If it had not been for the extraordinary generosity of a Dunkirk woman, Cathleen J. Klaffka would not have been in the right place at the right time.
On Good Friday last year, Heather Boyer read a story in The Buffalo News reporting that Klaffka was in dire need of a liver transplant.
The medication the Southtowns woman had been taking for a decade to protect her damaged liver from an auto-immune disease had stopped working.
Boyer, 29, donated 65 percent of her liver, and though the transplant didn't take, it did work well enough to buy Klaffka enough time for another transplant that did work.
The more than 12-hour transplant operation was performed in July by two teams of doctors in the University of Pittsburgh Medical Center.
Everything initially pointed to a successful surgery, but within two days there were complications. Doctors twice tried to "tweak" the transplanted organ to get it to function properly. No luck.
Klaffka, 56, started slipping fast. Three times she almost died in the intensive care unit. The situation was so severe that her in-laws, who rarely leave Cheektowaga, drove to Pittsburgh on Sept. 15 to offer moral support to Klaffka and their son Richard.
At 5 p.m. that day, while they were all huddled around Klaffka's bed, Dr. Abhinav Humar opened the door to the hospital room and, in a soft-spoken voice, said he had just sent out a group of doctors to evaluate another donated liver, Richard Klaffka recalled.
Fifteen hours later, his wife was in surgery for the fourth time in three months. A few days later, after carefully monitoring the functions of the second transplanted liver, which came from a deceased organ donor, Humar told his patient she was on the road to recovery.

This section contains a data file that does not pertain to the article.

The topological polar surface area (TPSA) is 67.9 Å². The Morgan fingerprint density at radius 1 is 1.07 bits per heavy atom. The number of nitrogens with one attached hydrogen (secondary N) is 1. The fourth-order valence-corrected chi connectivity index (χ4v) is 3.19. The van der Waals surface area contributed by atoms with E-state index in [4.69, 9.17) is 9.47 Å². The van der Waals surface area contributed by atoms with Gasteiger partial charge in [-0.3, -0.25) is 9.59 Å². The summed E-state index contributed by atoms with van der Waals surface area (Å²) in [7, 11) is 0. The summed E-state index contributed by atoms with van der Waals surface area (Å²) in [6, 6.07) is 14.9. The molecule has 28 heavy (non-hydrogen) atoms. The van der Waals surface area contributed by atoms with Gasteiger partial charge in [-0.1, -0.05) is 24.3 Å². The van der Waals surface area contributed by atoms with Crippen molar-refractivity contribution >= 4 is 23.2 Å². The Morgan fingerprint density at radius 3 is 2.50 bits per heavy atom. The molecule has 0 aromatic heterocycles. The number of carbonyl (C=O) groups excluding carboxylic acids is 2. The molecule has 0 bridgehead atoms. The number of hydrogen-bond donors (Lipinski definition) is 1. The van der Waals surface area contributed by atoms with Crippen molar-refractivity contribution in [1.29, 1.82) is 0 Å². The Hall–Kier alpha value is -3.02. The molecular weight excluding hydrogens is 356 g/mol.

But Klaffka says she knows that had it not been for Boyer's original contribution, she might have missed the second chance at a transplant.
"My picture was in the newspaper with the story on Good Friday last year, and Heather noticed the dress I was wearing in the picture. Her mother had one just like it, and Heather later told me she had always wanted her mother's dress," Klaffka said.
But more than the dress, Boyer had always dreamed of donating an organ to someone in desperate need.
"Heather told us that when growing up, her uncle had needed a kidney, and his sister donated one. Heather thought that was fantastic and decided that if she ever had the chance, she would donate," said Richard Klaffka.
Boyer said it was the opportunity to fulfill her dream.
"It was an honor to give someone life, a second chance," she said,
Boyer says her liver has nearly completed regenerating.
Would she ever consider donating again? "I couldn't do it with my liver, but if somebody needed a kidney, absolutely," she said.
Klaffka's in-laws, Norman and Patricia Klaffka, came up with a nickname for Boyer: "Heather From Heaven."
On Nov. 11, Cathleen and Richard Klaffka returned to their Lewis Road home in Holland.
"I'm going to be 57 in June, but now I feel as if I have two birthdays, one in June and one in September, and they both fall on the 16th of the month," Klaffka said.
But it wasn't easy getting back on her feet after being laid up for months.
"I went into the hospital at 180 pounds and left at 120 pounds. Before I left the hospital, I had to go to a special rehab unit to learn how to walk again," Klaffka said. "At home, we had to have a hospital bed in the living room because I was weak and couldn't manage the stairs."
Her chief caregiver, her husband, insisted she start physical therapy this January.
In addition to exercise, Klaffka says she "tries to follow a healthy diet" and takes 22 pills a day that include anti-rejection medications.
"My Sunday ritual is filling my pill box for the week," she said, happy to be alive. "There's not a day that goes by that I don't think of the person and their family who gave me my second chance at life."
As for Boyer, Klaffka views her as a sister, a very loving sister.